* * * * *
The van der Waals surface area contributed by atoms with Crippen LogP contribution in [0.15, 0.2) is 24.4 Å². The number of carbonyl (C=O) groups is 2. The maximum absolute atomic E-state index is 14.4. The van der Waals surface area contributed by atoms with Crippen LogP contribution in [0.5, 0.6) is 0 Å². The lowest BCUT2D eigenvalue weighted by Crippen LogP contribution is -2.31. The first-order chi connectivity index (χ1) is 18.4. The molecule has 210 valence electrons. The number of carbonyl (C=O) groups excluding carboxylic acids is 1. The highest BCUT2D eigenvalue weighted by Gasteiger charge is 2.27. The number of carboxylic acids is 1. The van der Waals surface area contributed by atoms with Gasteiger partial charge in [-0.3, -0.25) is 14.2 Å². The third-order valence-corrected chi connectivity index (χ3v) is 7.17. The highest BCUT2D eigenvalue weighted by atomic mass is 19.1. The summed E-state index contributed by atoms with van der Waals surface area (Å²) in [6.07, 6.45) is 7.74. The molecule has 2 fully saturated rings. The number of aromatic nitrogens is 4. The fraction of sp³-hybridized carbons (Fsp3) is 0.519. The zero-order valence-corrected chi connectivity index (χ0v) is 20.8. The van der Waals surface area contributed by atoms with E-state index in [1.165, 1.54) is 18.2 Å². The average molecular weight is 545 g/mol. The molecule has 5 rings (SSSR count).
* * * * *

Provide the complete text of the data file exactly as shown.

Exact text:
The van der Waals surface area contributed by atoms with Crippen LogP contribution in [0.15, 0.2) is 24.4 Å². The number of carbonyl (C=O) groups is 2. The maximum absolute atomic E-state index is 14.4. The van der Waals surface area contributed by atoms with Crippen LogP contribution in [0.5, 0.6) is 0 Å². The lowest BCUT2D eigenvalue weighted by Crippen LogP contribution is -2.31. The first-order chi connectivity index (χ1) is 18.4. The molecule has 210 valence electrons. The number of carbonyl (C=O) groups excluding carboxylic acids is 1. The highest BCUT2D eigenvalue weighted by Gasteiger charge is 2.27. The number of carboxylic acids is 1. The van der Waals surface area contributed by atoms with Gasteiger partial charge in [-0.3, -0.25) is 14.2 Å². The third-order valence-corrected chi connectivity index (χ3v) is 7.17. The highest BCUT2D eigenvalue weighted by atomic mass is 19.1. The summed E-state index contributed by atoms with van der Waals surface area (Å²) in [6.07, 6.45) is 7.74. The molecule has 2 fully saturated rings. The number of aromatic nitrogens is 4. The fraction of sp³-hybridized carbons (Fsp3) is 0.519. The zero-order valence-corrected chi connectivity index (χ0v) is 20.8. The van der Waals surface area contributed by atoms with E-state index in [1.165, 1.54) is 18.2 Å². The average molecular weight is 545 g/mol. The molecule has 5 rings (SSSR count).